Diversity & Inclusion
Education / Robotics / STEM / Youth

Olney’s Central High School Robolancers team makes case for STEM

[vimeo 25562357 w=420 h=315] The following is a report done in partnership with Temple University’s Philadelphia Neighborhoods Program, the capstone class for the Temple Journalism Department. The Central High School Robolancers in Olney should be designing a robot for a different task than usual: one that gives out a good pat on the back. The […]

Mike Rogers, Republican congressman for Michigan's 8th District

[vimeo 25562357 w=420 h=315]
The following is a report done in partnership with Temple University’s Philadelphia Neighborhoods Program, the capstone class for the Temple Journalism Department.
The Central High School Robolancers in Olney should be designing a robot for a different task than usual: one that gives out a good pat on the back. The team of robot-building students placed in the quarterfinals of the local-regional For Inspiration and Recognition of Science and Technology robotics competition in Philadelphia, and took first-place overall in the local-regional Boosting Engineering Science and Technology competition.

The Robolancers competed in grueling competitions which required them to put in long hours designing, building and programing their robots. (Photo courtesy of Central High Robolancers)


After winning the BEST regional, the team traveled south to Alabama for the BEST south-regional competition, where they took sixth-place overall. The top eight teams competed in the national BEST competition in Florida, and the Robolancers placed second in video presentation and third in engineering notebook.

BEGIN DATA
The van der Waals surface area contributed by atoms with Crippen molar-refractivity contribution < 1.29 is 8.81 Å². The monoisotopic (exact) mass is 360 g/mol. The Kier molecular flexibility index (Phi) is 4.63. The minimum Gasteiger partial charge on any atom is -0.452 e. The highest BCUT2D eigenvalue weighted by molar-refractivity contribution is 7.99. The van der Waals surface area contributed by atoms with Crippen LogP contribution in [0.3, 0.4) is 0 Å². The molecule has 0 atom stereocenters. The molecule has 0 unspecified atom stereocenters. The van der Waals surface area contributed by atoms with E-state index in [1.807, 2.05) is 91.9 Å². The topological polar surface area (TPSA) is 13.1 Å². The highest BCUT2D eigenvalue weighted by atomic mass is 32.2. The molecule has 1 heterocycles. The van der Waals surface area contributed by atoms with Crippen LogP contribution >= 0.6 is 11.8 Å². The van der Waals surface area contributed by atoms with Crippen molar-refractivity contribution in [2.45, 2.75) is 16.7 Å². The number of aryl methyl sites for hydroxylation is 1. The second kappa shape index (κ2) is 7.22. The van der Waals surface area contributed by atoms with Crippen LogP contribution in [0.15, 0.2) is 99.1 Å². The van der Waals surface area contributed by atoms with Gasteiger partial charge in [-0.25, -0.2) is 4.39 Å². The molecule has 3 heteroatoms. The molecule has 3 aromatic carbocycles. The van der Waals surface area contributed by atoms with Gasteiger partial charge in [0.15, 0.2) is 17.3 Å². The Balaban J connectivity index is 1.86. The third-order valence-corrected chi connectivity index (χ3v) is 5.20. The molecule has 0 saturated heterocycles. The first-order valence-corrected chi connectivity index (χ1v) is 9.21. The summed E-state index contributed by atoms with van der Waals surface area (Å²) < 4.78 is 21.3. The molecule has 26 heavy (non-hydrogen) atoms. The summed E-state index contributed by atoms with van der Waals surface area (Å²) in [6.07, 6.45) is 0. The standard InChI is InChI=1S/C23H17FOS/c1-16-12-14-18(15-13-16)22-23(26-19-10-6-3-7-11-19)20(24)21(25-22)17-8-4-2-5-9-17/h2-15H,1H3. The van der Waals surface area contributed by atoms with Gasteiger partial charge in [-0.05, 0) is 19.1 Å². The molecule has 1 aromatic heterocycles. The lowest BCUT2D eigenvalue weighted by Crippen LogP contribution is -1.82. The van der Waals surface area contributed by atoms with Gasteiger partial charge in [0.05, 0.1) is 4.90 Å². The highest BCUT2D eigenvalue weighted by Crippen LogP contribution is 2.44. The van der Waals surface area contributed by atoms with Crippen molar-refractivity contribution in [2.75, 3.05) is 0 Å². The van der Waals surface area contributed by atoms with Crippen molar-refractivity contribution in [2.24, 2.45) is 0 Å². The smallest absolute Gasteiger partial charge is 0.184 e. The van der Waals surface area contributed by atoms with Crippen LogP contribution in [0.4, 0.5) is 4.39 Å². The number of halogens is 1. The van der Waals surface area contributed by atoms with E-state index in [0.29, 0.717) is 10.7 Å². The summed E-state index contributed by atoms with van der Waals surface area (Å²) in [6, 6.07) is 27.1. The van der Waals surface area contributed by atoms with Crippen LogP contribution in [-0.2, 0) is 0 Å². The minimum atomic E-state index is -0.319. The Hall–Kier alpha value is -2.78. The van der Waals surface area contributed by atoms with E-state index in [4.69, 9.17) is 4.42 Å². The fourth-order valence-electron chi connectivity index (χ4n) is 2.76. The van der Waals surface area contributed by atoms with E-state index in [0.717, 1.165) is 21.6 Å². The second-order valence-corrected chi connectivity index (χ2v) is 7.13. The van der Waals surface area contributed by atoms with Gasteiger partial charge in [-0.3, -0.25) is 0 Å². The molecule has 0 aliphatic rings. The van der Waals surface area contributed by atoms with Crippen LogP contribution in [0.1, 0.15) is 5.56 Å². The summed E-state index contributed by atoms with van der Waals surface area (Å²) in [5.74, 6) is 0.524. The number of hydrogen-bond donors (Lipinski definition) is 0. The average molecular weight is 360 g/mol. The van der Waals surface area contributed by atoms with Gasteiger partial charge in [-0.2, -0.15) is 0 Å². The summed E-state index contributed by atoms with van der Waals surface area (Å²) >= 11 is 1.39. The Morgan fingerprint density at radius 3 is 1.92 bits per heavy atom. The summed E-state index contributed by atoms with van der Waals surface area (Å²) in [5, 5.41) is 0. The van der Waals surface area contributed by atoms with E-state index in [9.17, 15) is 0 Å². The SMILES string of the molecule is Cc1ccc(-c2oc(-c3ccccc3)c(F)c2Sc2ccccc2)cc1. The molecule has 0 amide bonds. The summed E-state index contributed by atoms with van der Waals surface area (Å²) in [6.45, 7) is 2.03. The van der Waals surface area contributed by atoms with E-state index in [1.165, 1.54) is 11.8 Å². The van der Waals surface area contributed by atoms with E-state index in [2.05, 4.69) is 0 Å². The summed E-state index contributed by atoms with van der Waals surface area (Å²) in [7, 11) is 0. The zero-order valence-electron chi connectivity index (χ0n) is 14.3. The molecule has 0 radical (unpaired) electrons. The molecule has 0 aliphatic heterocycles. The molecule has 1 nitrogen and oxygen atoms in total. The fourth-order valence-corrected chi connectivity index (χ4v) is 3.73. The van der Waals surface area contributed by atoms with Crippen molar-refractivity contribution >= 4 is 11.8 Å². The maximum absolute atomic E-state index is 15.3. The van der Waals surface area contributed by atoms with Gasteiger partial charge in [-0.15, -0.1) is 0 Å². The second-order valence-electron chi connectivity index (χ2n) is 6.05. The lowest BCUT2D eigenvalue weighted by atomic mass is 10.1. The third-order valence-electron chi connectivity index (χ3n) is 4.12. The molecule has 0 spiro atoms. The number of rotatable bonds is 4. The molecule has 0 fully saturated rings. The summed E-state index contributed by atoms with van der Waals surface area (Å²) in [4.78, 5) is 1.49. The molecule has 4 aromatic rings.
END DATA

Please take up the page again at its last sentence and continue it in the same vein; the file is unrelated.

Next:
The team also competed in the local underwater Marine Advanced Technology Education competition for the first time this year, placing first in presentation but taking second in the overall competition after a blown fuse disabled their robot. They then went on to Texas for the international MATE competition in Houston earlier this month.

Daniel Ueda, a former mechanical engineer, is director of the Robolancers. He serves as a teacher and guide to the students, with help from a few parents and mentors from local companies like Boeing.
“We need more adults who understand engineering to be involved in the mechanical design process,” Ueda said in an interview with Technically Philly at his lab in Central High.

The Robolancers’ robots were designed, built and programmed entirely by the students.